In Newark, Cultures Clash Over Whose Day is Columbus Day

The Christopher Columbus statue in Newark's Washington Park.
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Not long ago, Christopher Columbus was honored in Newark with a parade along the North Ward's Bloomfield Avenue that drew many Italian-Americans. 

The parade ended in 2000 and now, Columbus has been relegated to the dust bin of history, at least in Newark.

Through an 2017 executive order that received little attention at the time, Mayor Ras Baraka recognized Indigenous Peoples’ Day in Newark on the second Monday of October. Newark was the first New Jersey municipality to recognize the day, followed by Princeton this year. About 60 other municipalities around America also recognize the second Monday of October as Indigenous People's Day. 

The controversy over Columbus Day can be encapsulated in two diametrically opposing views of the man who led the 1492 expedition, acknowledged by many as the first European to successfully sail to the New World. 

"Columbus was to be honored as a daring but imaginative sailor, but A, he got lost, and B, he was an enslaver," said Junius Williams, official city historian of Newark and founder of the Abbott Leadership Institute at Rutgers-Newark. "That to me is not worthy of a holiday. To change it is a good move."

Columbus's contributions to American history may be controversial, but the Italian-Americans impact on the civic and cultural fabric of Newark is irrefutable. 

The former First Ward, centered on Seventh Avenue, was where Joe DiMaggio took Marilyn Monroe on dates to eat Italian cuisine, forget about New York. Frank Sinatra, New Jersey's greatest Italian-American icon, had bread delivered from the neighborhood Giordano's Bakery to wherever he was to help fuel his Rat Pack fervor. Another New York Yankees great, Yogi Berra, honed his idiosyncratic idioms playing minor-league baseball for the Newark Bears during the same post-World War II period. 

Infamous Newark gangster Richie "the Boot" Boiardo dedicated a stained glass window at Saint Lucy's Church, perhaps a shot at redemption. Meanwhile, up in the North Ward, Democratic power broker Stephen N. Adubato Sr. built a different kind of power base, making the alliances that helped save what became the city's most Italian-American neighborhood from post-1967 Newark riot despair.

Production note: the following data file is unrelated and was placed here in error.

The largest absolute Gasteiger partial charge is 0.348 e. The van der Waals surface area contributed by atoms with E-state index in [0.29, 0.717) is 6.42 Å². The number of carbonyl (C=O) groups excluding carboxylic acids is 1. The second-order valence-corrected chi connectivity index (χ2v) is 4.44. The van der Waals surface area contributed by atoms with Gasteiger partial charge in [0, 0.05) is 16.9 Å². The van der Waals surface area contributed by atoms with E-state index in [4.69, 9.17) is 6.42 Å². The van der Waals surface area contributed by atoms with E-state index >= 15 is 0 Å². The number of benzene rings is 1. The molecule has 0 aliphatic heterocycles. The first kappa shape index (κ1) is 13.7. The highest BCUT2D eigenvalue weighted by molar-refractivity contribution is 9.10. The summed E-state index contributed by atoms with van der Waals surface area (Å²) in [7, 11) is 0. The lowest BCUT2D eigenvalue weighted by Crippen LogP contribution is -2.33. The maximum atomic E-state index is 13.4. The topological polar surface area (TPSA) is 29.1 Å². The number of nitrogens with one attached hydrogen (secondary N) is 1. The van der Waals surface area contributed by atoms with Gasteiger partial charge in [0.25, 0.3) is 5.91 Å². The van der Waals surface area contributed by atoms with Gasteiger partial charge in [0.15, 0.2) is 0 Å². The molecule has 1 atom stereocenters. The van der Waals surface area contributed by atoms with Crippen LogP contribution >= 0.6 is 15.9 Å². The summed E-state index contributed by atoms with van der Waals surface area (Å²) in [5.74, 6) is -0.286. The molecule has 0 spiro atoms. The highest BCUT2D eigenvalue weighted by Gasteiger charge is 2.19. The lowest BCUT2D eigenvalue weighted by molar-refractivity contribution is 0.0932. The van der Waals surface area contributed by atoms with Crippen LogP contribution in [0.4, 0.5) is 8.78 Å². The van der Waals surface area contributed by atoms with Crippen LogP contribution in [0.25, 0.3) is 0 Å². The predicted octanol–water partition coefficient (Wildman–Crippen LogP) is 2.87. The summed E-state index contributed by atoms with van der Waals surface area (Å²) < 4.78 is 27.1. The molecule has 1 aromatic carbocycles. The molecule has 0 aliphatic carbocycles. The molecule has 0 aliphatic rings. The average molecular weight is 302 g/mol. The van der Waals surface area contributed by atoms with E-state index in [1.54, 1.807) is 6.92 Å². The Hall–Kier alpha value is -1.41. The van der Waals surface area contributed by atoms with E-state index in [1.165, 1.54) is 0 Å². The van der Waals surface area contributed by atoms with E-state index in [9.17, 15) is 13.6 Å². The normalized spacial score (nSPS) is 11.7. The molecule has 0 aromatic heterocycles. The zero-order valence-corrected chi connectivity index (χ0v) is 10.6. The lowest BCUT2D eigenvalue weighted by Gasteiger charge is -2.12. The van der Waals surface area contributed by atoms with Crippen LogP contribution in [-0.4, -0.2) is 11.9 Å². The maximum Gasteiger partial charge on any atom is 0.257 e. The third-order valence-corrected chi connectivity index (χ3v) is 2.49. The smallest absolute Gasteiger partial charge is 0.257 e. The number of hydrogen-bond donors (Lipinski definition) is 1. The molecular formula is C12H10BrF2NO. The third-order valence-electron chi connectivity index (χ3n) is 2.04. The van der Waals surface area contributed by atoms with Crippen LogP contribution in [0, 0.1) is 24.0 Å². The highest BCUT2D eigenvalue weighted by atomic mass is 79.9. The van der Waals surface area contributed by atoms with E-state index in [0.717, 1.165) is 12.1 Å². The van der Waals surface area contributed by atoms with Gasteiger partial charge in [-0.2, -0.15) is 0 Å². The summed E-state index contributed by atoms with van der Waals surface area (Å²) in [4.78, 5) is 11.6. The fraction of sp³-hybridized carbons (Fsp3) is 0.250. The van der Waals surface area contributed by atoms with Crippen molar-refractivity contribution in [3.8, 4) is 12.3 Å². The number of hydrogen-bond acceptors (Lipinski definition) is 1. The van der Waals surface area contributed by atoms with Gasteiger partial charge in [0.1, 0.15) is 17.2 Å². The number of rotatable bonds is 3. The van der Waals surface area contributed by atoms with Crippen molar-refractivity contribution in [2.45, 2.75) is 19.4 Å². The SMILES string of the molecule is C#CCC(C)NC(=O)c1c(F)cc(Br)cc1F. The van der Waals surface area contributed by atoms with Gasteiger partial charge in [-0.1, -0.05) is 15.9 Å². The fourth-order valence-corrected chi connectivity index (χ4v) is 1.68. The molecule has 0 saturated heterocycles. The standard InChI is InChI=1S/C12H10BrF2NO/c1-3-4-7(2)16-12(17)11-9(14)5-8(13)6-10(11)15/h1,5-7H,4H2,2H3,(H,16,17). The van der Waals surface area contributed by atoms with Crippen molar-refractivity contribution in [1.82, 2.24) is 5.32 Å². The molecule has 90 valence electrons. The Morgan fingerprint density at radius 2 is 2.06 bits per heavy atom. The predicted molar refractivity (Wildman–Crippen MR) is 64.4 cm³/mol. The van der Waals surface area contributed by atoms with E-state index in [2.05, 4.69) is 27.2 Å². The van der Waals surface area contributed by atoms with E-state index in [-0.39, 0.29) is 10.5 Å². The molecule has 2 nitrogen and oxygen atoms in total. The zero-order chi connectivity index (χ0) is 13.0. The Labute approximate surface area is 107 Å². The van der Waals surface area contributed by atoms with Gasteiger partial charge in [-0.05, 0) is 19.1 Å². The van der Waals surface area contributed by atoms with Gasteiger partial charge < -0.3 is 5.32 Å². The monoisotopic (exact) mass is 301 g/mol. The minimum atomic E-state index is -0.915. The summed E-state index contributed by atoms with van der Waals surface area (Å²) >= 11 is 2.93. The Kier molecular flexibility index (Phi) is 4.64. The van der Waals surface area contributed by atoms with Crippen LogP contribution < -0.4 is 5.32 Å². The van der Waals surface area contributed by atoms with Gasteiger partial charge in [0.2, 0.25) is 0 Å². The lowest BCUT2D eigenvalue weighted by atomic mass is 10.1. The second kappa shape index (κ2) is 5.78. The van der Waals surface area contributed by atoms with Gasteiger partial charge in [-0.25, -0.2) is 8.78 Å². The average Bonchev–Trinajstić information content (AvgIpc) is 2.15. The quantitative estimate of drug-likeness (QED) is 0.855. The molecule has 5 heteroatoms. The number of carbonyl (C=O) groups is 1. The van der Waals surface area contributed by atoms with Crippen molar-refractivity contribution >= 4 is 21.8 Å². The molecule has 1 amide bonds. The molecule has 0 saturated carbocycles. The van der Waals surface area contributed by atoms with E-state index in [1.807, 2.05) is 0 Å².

But times change, and so do demographics. 

While remnants of Newark's vibrant Italian-American life can still be seen at places such as the Caffe Intermezzo at the corner of Bloomfield Avenue and North 12th Street, most of the North Ward's Italian population long fled to the West Essex and Morris County suburbs. 

Yet certain more obvious mementos remain, such as the statue of Columbus, erected in 1927 by members of Newark's Italian-American community, which stands prominently in Washington Park downtown. 

Salamishah Tillet, Rutgers University-Newark faculty director of the New Arts Justice Initiative at Express Newark, noted that public art such as the Columbus statute gives all Newarkers a moment to think about what October 12, 1492, and its clashing commemorations, mean.

"I think celebrating Columbus seems to be a disingenuous way of promoting Italian-American pride. Indigenous people predate most of us, and so recognizing their contributions and their history is long overdue," said Tillet. "As for the statue, we should figure out how to engage it more forthrightly. You remove it, or you can reimagine it. It's up for grabs."

Cavaliere disagreed, seeing Columbus's place in American and Newark history rooted as strongly as the statute's pedestal. 

"There have certainly been issues that resulted after Columbus's arrival. But condemning the man, and forgetting the event, is to deny the importance of history," Cavaliere said. "To that we take great objection, and find that it's also an insult to many Italian-Americans who hold dear their heritage, and to the importance of Columbus's journeys."

Salvatore Benvenuti, executive director for UNICO National, an Essex County-based Italian-American cultural and service organization, offered a solution for the predicament of dueling October 12 holidays. 

"There are two sides of the street here, and on one side we can still maintain the dignity and importance of Columbus Day, while Indigenous People's Day can be a separate event entirely," Benvenuti said. "We can't control what every municipality does and doesn't do. But Columbus Day is still a federal holiday, and only the federal government can change that."

Benvenuti also noted one inevitable factor in American society that crosses cultural battle lines.

"I have yet to see an ad for Indigenous People's sale day. It's always the Columbus Day sale, " Benvenuti said, laughing. "We have that going for us."

Meanwhile, Bloomfield Avenue has no marching bands or paradegoer spectators today. If you dance around traffic, you can barely see the faint red-green-and white stripe painted on Bloomfield Avenue going past Calandra's Bakery and Dickie's Dees where the Columbus Day parade used to be held.

Williams tired to make sense of the competing holidays as part of Newark's past, present and future, a place where friction will always be felt.

"People are awakening to the true history of this country. Columbus is part of that tapestry," Williams said. "I think that Italian, Irish, black people, whoever, everybody is taking a second look and probably making a decision about who they should honor."

"From my point of view, Columbus is not somebody who should be honored as a hero. But you can have an Italian-American Day, and I think that would be better because Italian-Americans have made so many contributions to this country. They are entitled to their heroes, " Williams said. "That's important to be honored, especially in this town."

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